Lithium Australia finds visible lepidolite mineralisation in nearly every drill intercept at Youanmi

Lithium Australia ASX LIT RC drilling lithium Youanmi mineralised intervals
Lithium Australia has identified lepidolite mineralisation in 36 holes out of 37 at Youanmi.

Lithium Australia (ASX: LIT) has unearthed visible lepidolite lithium mineralisation in almost every hole drilled to-date under its reverse circulation program at Youanmi in Western Australia.

The company has drilled 37 holes for 1,579m across the 3km by 200m lithium target at the project and has observed lepidolite mineralisation in 36 holes.

Additionally, Lithium Australia said it was encouraged by pegmatite intersections on drill lines where there was no existing surface outcrop.

“Our reverse circulation program continues to intersect good widths of lithium mineralisation in pegmatites at Youanmi,” Lithium Australia managing director Adrian Griffin said.

“This first pass drill program is testing a lithium target with a strike of around 3km and I am eagerly awaiting the first batch of assay results before the end of the month,” Mr Griffin added.

Once Lithium Australia has the assay results, it will assess the resource potential and geometry of the pegmatites, with work to also include metallurgical testing.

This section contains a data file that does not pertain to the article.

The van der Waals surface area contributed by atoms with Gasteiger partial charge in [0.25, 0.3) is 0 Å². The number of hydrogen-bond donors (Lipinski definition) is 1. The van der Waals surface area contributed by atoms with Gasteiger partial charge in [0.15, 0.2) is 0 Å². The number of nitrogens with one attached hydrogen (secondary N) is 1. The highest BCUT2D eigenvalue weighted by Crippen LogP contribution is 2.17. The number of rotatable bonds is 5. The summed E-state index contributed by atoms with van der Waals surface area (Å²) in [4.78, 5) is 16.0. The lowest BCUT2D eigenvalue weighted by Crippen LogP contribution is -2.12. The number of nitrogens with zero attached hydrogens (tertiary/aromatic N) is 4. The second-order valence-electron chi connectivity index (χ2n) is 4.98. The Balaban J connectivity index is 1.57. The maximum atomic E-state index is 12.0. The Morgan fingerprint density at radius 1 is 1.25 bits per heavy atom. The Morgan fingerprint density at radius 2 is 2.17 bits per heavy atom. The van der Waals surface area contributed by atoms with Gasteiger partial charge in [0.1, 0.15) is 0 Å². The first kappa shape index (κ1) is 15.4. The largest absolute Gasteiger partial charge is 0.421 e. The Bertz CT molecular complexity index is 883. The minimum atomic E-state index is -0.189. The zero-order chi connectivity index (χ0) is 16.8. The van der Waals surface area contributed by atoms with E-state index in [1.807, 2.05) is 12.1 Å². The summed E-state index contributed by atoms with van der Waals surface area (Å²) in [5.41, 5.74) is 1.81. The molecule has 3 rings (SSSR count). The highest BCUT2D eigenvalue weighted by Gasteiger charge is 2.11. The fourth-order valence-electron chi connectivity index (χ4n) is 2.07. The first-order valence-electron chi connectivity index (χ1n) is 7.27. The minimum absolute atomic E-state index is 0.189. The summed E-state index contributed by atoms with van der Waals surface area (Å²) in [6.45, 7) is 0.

The company anticipates assay results will be in before the end of the month with drilling expected to wind up around the same time.

In addition to the lithium potential at Youanmi, Lithium Australia is also evaluating vanadium mineralisation present at the project. Samples from four reverse circulation holes are currently undergoing metallurgical testing and analysis.

SiLeach process

As part of its sustainable and vertical integration strategies, Lithium Australia is firming up lithium resources from unconventional material including lepidolite.

Mr Griffin noted the lithium hosted in lepidolite at Youanmi was “ideally suited” to the company’s proprietary SiLeach process, which can convert material traditionally deemed as waste or unusable into battery grade chemicals for use in lithium-ion batteries.

In a world first in November last year, Lithium Australia’s wholly-owned subsidiary VSPC created a lithium-ion battery using tri-lithium phosphate which was generated from mine waste using the SiLeach process.

Lithium Australia is currently working on refining its proprietary processes as well as evaluating the ability to unlock battery minerals from spent batteries.

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